The situation is further aggravated by disruptions brought about by rapid advancements in technology that continue to drive down prices of goods, while housing prices in the US are no longer accelerating as the multifamily sector is oversupplied.
“Benign inflation means the low volatility regime can extend, and markets can continue their upward drift. That is not to say we can’t see a central bank mistake in the interim, such as the Fed or ECB (European Central Bank) normalizing interest rates too quickly, even in the context of benign inflation. But as a matter of strategy, we would welcome that type of mistake and the buying opportunity it would present,” says Kwang.
But without accelerating inflation, there are limits to how quickly central banks will normalize interest rates. If the market starts to suggest the pace of normalization is too fast, central banks will likely back off, using low inflation as an excuse.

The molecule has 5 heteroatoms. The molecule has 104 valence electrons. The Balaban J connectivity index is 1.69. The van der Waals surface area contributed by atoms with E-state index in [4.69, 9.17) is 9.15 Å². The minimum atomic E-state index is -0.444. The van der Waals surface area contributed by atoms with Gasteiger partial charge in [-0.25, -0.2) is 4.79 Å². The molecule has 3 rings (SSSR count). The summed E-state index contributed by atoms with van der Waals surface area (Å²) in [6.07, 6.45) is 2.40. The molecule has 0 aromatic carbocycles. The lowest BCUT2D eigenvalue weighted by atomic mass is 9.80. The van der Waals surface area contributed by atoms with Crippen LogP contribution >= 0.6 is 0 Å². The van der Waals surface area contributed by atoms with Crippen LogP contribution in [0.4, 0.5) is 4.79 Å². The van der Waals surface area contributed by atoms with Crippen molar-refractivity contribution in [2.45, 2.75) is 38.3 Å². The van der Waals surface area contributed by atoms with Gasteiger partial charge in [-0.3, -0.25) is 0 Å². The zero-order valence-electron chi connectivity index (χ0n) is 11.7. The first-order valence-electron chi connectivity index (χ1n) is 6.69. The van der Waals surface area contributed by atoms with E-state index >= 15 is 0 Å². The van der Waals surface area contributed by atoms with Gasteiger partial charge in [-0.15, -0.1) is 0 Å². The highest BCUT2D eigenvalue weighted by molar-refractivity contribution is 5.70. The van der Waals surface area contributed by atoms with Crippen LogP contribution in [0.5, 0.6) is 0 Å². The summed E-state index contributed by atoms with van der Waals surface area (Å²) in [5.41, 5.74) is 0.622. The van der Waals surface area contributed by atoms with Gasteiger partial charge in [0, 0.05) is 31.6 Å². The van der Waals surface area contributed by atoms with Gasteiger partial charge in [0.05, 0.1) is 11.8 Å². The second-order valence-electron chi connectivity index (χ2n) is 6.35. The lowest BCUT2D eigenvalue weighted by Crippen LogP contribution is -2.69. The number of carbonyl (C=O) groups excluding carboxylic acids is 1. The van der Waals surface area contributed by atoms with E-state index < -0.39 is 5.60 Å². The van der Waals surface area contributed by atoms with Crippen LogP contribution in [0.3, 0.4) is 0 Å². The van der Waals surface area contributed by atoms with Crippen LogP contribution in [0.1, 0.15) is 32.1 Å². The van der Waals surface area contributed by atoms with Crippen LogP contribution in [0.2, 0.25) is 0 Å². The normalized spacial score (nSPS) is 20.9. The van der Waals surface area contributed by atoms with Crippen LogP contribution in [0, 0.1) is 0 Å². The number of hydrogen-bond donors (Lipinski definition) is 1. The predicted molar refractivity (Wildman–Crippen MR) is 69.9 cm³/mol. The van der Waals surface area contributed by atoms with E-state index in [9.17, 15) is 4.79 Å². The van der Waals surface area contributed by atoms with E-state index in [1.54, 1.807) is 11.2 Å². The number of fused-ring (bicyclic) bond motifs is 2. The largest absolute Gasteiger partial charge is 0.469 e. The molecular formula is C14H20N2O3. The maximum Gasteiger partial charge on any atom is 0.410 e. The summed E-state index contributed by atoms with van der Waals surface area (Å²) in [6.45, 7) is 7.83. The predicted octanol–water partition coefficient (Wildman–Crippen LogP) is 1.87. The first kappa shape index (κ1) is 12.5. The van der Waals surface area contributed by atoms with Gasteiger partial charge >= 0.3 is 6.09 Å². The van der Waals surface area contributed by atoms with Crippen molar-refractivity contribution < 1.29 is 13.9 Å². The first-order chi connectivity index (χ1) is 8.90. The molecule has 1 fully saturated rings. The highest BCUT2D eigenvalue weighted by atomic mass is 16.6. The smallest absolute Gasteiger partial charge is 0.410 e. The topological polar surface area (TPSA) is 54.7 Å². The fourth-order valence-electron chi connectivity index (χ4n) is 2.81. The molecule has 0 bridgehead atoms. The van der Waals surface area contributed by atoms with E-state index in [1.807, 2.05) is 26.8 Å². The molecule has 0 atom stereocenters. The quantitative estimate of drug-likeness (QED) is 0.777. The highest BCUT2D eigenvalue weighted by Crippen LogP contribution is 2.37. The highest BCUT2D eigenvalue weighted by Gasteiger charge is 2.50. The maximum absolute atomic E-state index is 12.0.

In this type of macro economic environment, private bankers and wealth managers are resorting to more creative ways of providing investment solutions.
For Jimmy Lee, head for Asia-Pacific at Bank Julius Baer, low overall yields across traditional safe-haven income generation instruments, such as savings accounts, bank deposits, or government bonds, no longer support the save-for-the-future strategy that was popular among the pre-millennial generations, to meet their future real spending needs.
“As the low-yield environment is likely to persist as a new normal in the foreseeable future, millennial clients need to explore non-traditional ways to preserve their wealth,” says Lee.
The key factor to identifying the winning strategy in the current environment is to understand the impact of the low-yields on different asset classes.